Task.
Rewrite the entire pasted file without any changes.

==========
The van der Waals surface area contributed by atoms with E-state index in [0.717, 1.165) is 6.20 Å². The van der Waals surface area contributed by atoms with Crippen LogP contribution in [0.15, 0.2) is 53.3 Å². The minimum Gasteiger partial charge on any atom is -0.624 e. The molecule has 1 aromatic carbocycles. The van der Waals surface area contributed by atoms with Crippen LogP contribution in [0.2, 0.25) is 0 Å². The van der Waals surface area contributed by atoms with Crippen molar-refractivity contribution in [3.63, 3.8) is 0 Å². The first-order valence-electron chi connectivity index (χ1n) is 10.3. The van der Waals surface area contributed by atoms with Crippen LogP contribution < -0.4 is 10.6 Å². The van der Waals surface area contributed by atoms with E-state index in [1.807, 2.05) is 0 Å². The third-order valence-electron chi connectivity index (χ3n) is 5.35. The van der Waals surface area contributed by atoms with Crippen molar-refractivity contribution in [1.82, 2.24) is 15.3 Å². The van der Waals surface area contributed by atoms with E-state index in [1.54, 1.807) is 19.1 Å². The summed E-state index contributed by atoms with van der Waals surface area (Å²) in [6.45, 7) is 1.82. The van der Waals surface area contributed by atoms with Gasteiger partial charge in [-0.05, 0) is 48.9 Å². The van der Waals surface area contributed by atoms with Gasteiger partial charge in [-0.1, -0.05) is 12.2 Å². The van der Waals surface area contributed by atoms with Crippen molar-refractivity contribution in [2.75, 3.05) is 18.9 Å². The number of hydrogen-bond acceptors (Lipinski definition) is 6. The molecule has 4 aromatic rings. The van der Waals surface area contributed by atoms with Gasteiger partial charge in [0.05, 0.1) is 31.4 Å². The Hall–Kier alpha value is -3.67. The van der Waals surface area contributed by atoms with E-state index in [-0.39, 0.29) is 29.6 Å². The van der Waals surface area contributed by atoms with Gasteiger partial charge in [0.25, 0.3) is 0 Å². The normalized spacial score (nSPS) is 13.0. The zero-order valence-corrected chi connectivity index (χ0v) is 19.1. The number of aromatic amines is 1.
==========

The van der Waals surface area contributed by atoms with E-state index in [0.717, 1.165) is 6.20 Å². The van der Waals surface area contributed by atoms with Crippen LogP contribution in [0.15, 0.2) is 53.3 Å². The minimum Gasteiger partial charge on any atom is -0.624 e. The molecule has 1 aromatic carbocycles. The van der Waals surface area contributed by atoms with Crippen LogP contribution in [0.2, 0.25) is 0 Å². The van der Waals surface area contributed by atoms with Crippen molar-refractivity contribution in [3.63, 3.8) is 0 Å². The first-order valence-electron chi connectivity index (χ1n) is 10.3. The van der Waals surface area contributed by atoms with Crippen LogP contribution < -0.4 is 10.6 Å². The van der Waals surface area contributed by atoms with E-state index in [1.807, 2.05) is 0 Å². The third-order valence-electron chi connectivity index (χ3n) is 5.35. The van der Waals surface area contributed by atoms with Crippen molar-refractivity contribution in [1.82, 2.24) is 15.3 Å². The van der Waals surface area contributed by atoms with E-state index in [1.54, 1.807) is 19.1 Å². The summed E-state index contributed by atoms with van der Waals surface area (Å²) in [6.45, 7) is 1.82. The van der Waals surface area contributed by atoms with Gasteiger partial charge in [-0.05, 0) is 48.9 Å². The van der Waals surface area contributed by atoms with Gasteiger partial charge in [-0.1, -0.05) is 12.2 Å². The van der Waals surface area contributed by atoms with Crippen molar-refractivity contribution in [2.75, 3.05) is 18.9 Å². The number of hydrogen-bond acceptors (Lipinski definition) is 6. The molecule has 4 aromatic rings. The van der Waals surface area contributed by atoms with Gasteiger partial charge in [0.05, 0.1) is 31.4 Å². The Hall–Kier alpha value is -3.67. The van der Waals surface area contributed by atoms with E-state index in [-0.39, 0.29) is 29.6 Å². The van der Waals surface area contributed by atoms with Gasteiger partial charge in [0.25, 0.3) is 0 Å². The normalized spacial score (nSPS) is 13.0. The zero-order valence-corrected chi connectivity index (χ0v) is 19.1. The number of aromatic amines is 1.